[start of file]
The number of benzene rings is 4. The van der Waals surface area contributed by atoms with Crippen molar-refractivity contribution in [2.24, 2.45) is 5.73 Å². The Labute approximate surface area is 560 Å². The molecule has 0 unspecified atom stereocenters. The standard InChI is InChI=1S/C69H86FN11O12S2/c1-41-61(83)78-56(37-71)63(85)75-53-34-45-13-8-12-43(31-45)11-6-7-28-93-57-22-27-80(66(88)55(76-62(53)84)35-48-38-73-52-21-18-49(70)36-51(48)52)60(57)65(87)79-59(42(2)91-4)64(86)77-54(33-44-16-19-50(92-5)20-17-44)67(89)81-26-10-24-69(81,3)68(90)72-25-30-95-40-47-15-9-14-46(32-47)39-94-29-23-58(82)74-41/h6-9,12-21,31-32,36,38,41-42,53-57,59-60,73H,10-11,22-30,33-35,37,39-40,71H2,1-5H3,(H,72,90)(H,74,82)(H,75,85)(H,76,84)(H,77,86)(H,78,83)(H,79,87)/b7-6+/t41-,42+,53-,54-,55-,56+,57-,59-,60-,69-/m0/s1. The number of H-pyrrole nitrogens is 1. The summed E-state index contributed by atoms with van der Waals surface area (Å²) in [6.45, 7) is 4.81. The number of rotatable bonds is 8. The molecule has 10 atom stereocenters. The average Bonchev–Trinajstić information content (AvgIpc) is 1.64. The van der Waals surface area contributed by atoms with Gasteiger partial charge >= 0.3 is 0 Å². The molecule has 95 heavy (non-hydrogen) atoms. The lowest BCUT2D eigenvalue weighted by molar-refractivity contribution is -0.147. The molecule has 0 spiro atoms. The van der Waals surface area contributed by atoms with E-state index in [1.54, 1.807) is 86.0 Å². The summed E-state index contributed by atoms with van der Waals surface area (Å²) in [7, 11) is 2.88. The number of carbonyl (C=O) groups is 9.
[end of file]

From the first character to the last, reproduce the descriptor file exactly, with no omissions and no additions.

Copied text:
The number of benzene rings is 4. The van der Waals surface area contributed by atoms with Crippen molar-refractivity contribution in [2.24, 2.45) is 5.73 Å². The Labute approximate surface area is 560 Å². The molecule has 0 unspecified atom stereocenters. The standard InChI is InChI=1S/C69H86FN11O12S2/c1-41-61(83)78-56(37-71)63(85)75-53-34-45-13-8-12-43(31-45)11-6-7-28-93-57-22-27-80(66(88)55(76-62(53)84)35-48-38-73-52-21-18-49(70)36-51(48)52)60(57)65(87)79-59(42(2)91-4)64(86)77-54(33-44-16-19-50(92-5)20-17-44)67(89)81-26-10-24-69(81,3)68(90)72-25-30-95-40-47-15-9-14-46(32-47)39-94-29-23-58(82)74-41/h6-9,12-21,31-32,36,38,41-42,53-57,59-60,73H,10-11,22-30,33-35,37,39-40,71H2,1-5H3,(H,72,90)(H,74,82)(H,75,85)(H,76,84)(H,77,86)(H,78,83)(H,79,87)/b7-6+/t41-,42+,53-,54-,55-,56+,57-,59-,60-,69-/m0/s1. The number of H-pyrrole nitrogens is 1. The summed E-state index contributed by atoms with van der Waals surface area (Å²) in [6.45, 7) is 4.81. The number of rotatable bonds is 8. The molecule has 10 atom stereocenters. The average Bonchev–Trinajstić information content (AvgIpc) is 1.64. The van der Waals surface area contributed by atoms with Gasteiger partial charge >= 0.3 is 0 Å². The molecule has 95 heavy (non-hydrogen) atoms. The lowest BCUT2D eigenvalue weighted by molar-refractivity contribution is -0.147. The molecule has 0 spiro atoms. The van der Waals surface area contributed by atoms with E-state index in [1.54, 1.807) is 86.0 Å². The summed E-state index contributed by atoms with van der Waals surface area (Å²) in [7, 11) is 2.88. The number of carbonyl (C=O) groups is 9.